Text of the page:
The West Virginia Auditor’s Office has found that the state kept paying to rent office space at the Middletown Mall in Fairmont for almost three years even though the state had canceled the lease and had moved out. The snafu cost taxpayers nearly $1 million.
Auditor J.B. McCuskey’s office determined that the state canceled a lease for the Department of Health and Human Services on May 31, 2015 when DHHR moved its Fairmont offices from the mall to a new building. However, state government kept paying the mall $30,907.34 per month until last February.
MetroNews reporter Brad McElhinny, who first reported the story last Friday, wrote, “So the total amount the state paid over the years for the property that it was no longer using was $989,034.88.”
The checks went to Pin Oak Properties LLC of Morgantown. McElhinny reports that Pin Oak filed for Chapter 11 bankruptcy in June 2017 and the company recently sold the mall to General Acquisitions LLC for $13.7 million.
“It was purely wasted money,” McCuskey said on Talkline Monday. “Am I glad that it was found? Absolutely. But this is not something that we are happy about.”
Well, nobody should be happy. McCuskey is scheduled to testify before the Legislature’s Joint Government Accountability, Transparency and Efficiency Committee this morning at 11 a.m. so we should learn more at that time, but a few obvious questions come to mind.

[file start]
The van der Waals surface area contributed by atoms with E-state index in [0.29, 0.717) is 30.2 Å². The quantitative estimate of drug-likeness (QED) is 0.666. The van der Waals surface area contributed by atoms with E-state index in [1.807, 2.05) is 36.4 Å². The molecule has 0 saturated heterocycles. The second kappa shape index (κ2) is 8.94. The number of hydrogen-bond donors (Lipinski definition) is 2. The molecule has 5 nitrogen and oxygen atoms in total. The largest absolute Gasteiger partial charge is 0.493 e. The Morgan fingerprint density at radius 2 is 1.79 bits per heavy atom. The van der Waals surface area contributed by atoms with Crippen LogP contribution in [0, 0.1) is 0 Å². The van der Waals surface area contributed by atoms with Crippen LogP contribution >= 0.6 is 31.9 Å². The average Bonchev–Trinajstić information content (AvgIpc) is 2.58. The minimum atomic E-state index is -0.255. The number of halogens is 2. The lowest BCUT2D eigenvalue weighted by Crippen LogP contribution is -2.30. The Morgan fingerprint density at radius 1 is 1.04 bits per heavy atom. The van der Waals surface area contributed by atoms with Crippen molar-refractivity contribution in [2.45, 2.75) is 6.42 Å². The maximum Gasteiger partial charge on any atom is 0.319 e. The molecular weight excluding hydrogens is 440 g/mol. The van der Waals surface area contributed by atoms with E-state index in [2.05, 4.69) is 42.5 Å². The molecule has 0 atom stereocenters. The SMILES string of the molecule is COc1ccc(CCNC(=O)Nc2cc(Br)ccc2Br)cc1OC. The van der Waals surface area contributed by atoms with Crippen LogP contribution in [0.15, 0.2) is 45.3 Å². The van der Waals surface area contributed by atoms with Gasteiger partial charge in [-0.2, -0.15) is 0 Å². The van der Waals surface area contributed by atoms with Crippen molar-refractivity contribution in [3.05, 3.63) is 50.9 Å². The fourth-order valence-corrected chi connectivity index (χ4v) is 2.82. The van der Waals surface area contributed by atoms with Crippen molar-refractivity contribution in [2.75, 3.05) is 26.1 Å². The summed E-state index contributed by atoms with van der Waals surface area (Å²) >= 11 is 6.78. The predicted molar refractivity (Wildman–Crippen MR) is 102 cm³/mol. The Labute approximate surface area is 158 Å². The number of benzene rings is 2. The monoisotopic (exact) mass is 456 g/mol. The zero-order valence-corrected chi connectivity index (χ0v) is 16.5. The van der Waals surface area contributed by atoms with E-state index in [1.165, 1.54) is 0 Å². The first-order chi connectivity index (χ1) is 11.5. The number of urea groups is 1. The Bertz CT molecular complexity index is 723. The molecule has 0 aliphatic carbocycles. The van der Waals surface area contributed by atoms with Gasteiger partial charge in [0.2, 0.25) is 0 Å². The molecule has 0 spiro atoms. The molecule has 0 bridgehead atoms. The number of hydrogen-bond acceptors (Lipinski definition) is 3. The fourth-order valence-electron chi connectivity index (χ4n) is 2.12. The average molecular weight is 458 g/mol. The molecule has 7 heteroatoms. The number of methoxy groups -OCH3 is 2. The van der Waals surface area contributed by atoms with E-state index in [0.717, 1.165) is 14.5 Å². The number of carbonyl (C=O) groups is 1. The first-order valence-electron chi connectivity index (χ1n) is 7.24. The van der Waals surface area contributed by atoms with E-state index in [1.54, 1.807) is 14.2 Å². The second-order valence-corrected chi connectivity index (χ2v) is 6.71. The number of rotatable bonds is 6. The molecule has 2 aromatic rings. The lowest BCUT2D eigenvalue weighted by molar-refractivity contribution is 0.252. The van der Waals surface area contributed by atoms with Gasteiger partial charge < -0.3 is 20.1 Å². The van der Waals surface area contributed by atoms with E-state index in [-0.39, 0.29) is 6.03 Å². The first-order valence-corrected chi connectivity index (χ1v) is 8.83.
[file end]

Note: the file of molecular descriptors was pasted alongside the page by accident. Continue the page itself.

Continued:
How did DHHR and the Department of Administration’s Real Estate Division allow this to go unnoticed for three years? Governor Justice released a statement Friday saying one state worker has been fired and two more are suspended without pay. However, the taxpayers are entitled to know exactly how the breakdown occurred.
What are the repercussions for Pin Oak, which McCuskey says continued to cash the checks from the state even though the state was no longer leasing the mall space? “If we can’t find a way that this was illegal, it needs to be made illegal in the future,” McCuskey said.
What system does the state have in place to keep this kind of sloppiness from happening? McCuskey credited a diligent auditor in his office with rooting out the costly error, and thank goodness for that person, but shouldn’t best practices for accountability in state government spending prevent this sort of oversight?
Is this mall lease scandal a one-off, or if auditors scoured state government would they find more instances of waste, fraud and abuse?
Can the state get the money back? To paraphrase the late U.S. Senator Everett Dirksen, a million here, a million there… pretty soon it adds up to real money.*
This is the kind of waste that drives taxpayers crazy. We know that government, by its nature, is not as efficient as the private sector because there is little incentive. However, the fact that this slipped through the cracks for three years is a prime example of outrageous waste.
*(Dirksen’s actual quote was, “A billion here, a billion there, pretty soon it adds up to real money.”)